As the United States and the new Afghan government took on the Taliban, opium production began to skyrocket. Proceeds from drug trafficking have now become a major income source for the Taliban. Follis predicts we’ll see more of these alliances between militants and organized crime; he cites ISIS as a prime example. “These transnational traffickers have started to have sex with the terrorists,” he says, “and they got an unholy marriage.”

The CIA, Follis says, “keep[s] us safe in many ways, but rule of law is different than national security priorities.”

Battling Afghanistan’s drug kingpins was a particular challenge, Follis recalls. There were serious security issues: Agents could not always travel freely or safely and informants had little or no protection. And the trade was aided and abetted at the top levels of government, he says. Former Afghan President Hamid Karzai’s late half-brother, Ahmed Wali Karzai, was rumored to be deeply involved in the heroin trade. Follis bolsters this claim: “Without equivocation, Wali was highly implicated, especially in western Afghanistan.” Further complicating things, Wali was rumored to be working with the Central Intelligence Agency.

Follis says the DEA and CIA often bumped heads in Afghanistan. “You take a DEA agent and paratroop him in anywhere in the world, in short order he’ll meet with local cops, develop information, informants, bring people to justice,” Follis says. “The people with that agency you just mentioned, their mandate is different than the DEA mandate. It’s not dichotomous, but it is different, in terms of ‘We’ll do this to advance these causes.’ They do incredible work and keep us safe in many ways, but rule of law is different than national security priorities.”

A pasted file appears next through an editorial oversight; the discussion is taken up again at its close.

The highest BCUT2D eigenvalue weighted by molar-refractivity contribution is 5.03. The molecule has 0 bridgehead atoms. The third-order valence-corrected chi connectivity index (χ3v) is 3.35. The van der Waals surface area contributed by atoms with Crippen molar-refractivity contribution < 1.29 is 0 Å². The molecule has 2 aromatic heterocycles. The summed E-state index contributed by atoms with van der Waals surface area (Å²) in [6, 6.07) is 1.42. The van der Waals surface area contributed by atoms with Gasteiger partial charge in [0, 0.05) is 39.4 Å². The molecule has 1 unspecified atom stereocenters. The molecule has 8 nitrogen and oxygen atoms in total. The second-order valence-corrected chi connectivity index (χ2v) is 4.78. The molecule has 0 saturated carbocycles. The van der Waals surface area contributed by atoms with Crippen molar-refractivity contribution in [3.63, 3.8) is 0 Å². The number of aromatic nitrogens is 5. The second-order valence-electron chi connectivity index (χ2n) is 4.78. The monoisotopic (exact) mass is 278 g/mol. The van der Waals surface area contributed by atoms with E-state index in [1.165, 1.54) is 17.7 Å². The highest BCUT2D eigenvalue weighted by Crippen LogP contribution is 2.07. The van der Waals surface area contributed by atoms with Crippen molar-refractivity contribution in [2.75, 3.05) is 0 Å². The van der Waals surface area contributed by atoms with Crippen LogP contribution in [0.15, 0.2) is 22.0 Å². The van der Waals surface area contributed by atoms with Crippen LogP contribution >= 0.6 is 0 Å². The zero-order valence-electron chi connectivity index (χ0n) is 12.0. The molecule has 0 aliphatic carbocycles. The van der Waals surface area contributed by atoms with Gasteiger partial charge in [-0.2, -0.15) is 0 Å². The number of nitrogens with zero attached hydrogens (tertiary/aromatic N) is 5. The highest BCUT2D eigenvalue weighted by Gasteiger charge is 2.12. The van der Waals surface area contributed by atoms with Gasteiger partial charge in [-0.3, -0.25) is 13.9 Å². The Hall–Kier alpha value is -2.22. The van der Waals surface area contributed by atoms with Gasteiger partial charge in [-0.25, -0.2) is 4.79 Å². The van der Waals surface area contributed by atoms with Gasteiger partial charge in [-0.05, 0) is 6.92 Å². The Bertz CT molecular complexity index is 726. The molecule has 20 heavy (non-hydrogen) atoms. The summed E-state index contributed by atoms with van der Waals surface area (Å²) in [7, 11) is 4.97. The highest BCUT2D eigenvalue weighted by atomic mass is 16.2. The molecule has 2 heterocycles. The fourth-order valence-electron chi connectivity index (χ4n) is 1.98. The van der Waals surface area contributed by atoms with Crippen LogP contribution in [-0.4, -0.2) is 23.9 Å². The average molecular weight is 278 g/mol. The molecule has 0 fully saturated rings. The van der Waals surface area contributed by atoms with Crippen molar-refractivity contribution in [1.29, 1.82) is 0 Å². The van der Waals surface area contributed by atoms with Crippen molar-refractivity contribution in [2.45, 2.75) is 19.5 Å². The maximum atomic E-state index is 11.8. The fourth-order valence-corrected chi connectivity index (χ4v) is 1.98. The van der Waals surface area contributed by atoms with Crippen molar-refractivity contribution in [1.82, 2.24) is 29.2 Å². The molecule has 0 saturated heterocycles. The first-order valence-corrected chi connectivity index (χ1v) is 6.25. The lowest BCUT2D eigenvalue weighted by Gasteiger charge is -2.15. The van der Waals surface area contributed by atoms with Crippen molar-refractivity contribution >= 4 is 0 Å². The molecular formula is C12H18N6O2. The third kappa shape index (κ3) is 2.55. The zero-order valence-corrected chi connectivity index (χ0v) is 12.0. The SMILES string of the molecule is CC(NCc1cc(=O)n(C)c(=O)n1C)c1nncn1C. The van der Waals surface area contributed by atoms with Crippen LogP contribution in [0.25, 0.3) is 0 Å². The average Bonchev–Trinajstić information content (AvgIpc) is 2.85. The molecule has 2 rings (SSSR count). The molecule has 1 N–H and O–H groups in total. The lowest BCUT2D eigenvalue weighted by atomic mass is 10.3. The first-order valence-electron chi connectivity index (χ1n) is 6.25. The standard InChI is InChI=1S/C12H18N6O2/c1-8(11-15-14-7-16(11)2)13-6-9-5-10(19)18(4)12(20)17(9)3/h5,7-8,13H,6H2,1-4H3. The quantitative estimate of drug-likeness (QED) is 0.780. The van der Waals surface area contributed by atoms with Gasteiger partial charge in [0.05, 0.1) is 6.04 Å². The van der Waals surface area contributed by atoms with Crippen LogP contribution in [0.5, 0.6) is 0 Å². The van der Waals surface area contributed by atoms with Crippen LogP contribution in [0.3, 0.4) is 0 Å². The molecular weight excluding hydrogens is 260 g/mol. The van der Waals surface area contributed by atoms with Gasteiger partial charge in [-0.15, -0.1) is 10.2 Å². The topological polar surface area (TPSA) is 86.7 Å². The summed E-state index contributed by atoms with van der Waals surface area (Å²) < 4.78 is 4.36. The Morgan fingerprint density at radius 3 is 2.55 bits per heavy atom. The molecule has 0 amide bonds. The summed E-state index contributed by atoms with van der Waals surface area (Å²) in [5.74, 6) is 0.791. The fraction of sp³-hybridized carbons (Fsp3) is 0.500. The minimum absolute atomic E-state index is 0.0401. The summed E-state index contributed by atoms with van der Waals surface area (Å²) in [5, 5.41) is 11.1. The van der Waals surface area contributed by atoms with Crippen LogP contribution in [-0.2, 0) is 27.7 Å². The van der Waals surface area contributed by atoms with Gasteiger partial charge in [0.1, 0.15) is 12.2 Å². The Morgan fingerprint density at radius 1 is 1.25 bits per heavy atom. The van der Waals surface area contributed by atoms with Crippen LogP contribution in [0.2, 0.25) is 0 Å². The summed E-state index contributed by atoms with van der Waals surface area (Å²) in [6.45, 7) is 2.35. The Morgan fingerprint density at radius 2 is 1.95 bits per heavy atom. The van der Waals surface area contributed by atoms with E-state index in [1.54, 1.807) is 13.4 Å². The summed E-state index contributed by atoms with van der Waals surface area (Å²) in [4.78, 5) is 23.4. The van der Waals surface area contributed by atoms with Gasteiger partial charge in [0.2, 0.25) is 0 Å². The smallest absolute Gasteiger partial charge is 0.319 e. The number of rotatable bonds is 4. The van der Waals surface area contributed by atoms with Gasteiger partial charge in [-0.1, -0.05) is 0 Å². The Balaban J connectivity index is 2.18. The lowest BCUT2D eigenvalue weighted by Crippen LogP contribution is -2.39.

While hinting that the CIA sometimes turned a blind eye to the Afghan drug trade, Follis won’t get into specifics. In his book, he writes, “Almost everywhere in the world I worked, I had static with the CIA. We’re often working the same terrain, but with different legal and moral parameters…They exist completely in the shadows.” Follis includes this footnote about Haji Juma Khan: “In 2001, after the Coalition invasion of Afghanistan, Haji Juma Khan had been briefly detained by US authorities, but—for reasons that remain somewhat mysterious even today—he was almost immediately released.” In 2010, the New York Times reported that Khan had a close working relationship with the CIA and DEA before his eventual arrest. (The CIA declined to comment for this article.)

To Follis, any solution to Afghanistan’s opium problem must be comprehensive: Reduce drug use, especially in the United States and Europe; provide stability so Afghan farmers can survive without poppies; and dismantle the traffickers’ organizations by rooting out corrupt officials. It all comes back to economics: “If people don’t stick it in their veins, snort it, or smoke it, there wouldn’t be a market. It’s a business, and that’s what it comes down to.”

But Follis is not optimistic about Afghanistan’s future. “When we pull out completely,” he says, “you better know without equivocation that the Taliban will be marching on Kabul.”